so, about our convos and communication: at some point in my late 20s i decided i'd had it with not being able to express a single positive emotion w/ her and damn it, i was going to change the way we communicated. (ok so yes, this did come about partially from having gone to therapy - but anyway.) and one thing out of the many things i was going to change was: we were going to communicate our love to each other. i was always jealous of white folks who would end convos/phone calls/etc with "i love you" (and also call each other things like "honey" and "sweetie pie" and "sugar" and all that - but hey - one step at a time.) so i decided we were going to do that.

    so at the end of phone convos, i started saying it to her. it felt really freakin' weird at first. i think i probably cried after hanging up those first few times - because at first, there was no response from her. and i felt so bizarre saying it too - what the hell was i doing? but, i knew it was better than our usual ending to convos. (ok, i gotta go to the bathroom now - that's my mom's fave way of ending a phone call.) so i had a conversation with her (multiple actually) where i explained to her how i really wanted her to say it back, to me. can you imagine!? i'm sure at first she was like, what the hell. i literally had to coach her through it the first few times. ("mom, can you please say the words, cos i just need to hear it..." and then she would say it, in the most awful, not-believeable monotone ever.)

    there were times when i gave up and just didn't say it. but then i would come back to it. to get myself to do it, i would remind myself - what if she died tomorrow, and i hadn't said it? that got me to say it. and then slowly, she started saying it back to me too, even, though still in this monotone that made it clear she was kinda just parroting it back. but that was fine - i needed to say it to her, and i continued doing that. i also really wanted her to say it first - but that was never going to happen. so it went.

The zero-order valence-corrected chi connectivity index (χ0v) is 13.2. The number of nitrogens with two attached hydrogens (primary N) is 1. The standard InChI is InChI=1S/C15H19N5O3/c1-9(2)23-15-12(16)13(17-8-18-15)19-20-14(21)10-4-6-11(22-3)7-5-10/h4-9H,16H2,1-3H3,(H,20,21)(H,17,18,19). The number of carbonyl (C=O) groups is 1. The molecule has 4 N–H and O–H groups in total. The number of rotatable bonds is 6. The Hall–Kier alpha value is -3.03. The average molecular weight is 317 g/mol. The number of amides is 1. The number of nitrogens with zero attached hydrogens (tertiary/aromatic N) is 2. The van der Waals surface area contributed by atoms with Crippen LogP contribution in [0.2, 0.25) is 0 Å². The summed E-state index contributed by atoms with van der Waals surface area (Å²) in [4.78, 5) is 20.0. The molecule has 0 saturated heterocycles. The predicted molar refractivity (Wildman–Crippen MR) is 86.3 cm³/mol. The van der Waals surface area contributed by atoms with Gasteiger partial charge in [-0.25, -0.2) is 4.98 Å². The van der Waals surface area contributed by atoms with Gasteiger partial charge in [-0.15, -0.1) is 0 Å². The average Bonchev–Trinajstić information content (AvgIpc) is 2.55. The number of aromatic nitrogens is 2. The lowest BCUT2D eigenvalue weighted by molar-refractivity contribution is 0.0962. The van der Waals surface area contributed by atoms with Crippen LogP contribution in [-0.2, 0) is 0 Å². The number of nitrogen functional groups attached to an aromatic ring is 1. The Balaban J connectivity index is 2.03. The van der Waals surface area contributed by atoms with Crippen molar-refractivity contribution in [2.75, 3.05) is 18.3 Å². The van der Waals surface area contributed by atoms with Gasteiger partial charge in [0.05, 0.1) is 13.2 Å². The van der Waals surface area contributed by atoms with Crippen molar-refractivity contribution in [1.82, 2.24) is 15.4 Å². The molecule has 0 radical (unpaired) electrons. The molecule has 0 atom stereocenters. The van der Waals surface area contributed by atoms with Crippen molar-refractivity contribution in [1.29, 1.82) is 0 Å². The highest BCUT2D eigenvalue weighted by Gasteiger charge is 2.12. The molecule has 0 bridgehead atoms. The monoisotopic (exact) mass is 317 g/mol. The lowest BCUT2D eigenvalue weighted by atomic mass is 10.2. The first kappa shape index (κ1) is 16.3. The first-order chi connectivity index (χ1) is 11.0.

but then... then. it has now been a few years, and i can say that all of that has been a part of a real change in how we communicate. and you know what? nowadays, there are times when she actually says it of her own volition. and even more than that: i can actually hear some real emotion in it. plus, recently she's started texting me, and every single text, she signs with a "love u". which just freakin' kills me. kills me.

    so yeah, figure out a way to get yourself to tell your mother you love her. if you have to visualize her dying this very instant in some awful, gory way, in order to get yourself to do it - do it. you will not regret it, i promise you.

  • Cheryl Hoag

    That's a terrific article and although your Korean ancestry lends a special flavor to your relationship with your mother, I can totally relate as a non-Asian. I too love my mother a not normal amount--evidenced by how I still refer to her in the present tense even though she's been dead nearly five years. While she was dying, my daughter was growing into her teen-age hatred and disdain toward me. I was pretty much the filling in a hell sandwich. But it let me see something that might be useful to others here. My mom knew that I loved her a lot, what she really needed to hear from me on her death-bed and in the years leading up to it was that she had done a good job as a mother. She needed to hear that I would not have a preferred a different kind of mother. My own daughter can be as indifferent as she likes, I know that she loves me a not normal amount because I spent fifteen years seeing it in her eyes. I know that love will not go away. I need to hear that she thinks that I did a good job and that she's happy that she didn't have a different kind of mother. Please tell your moms this, they need to hear it. They know that you love them.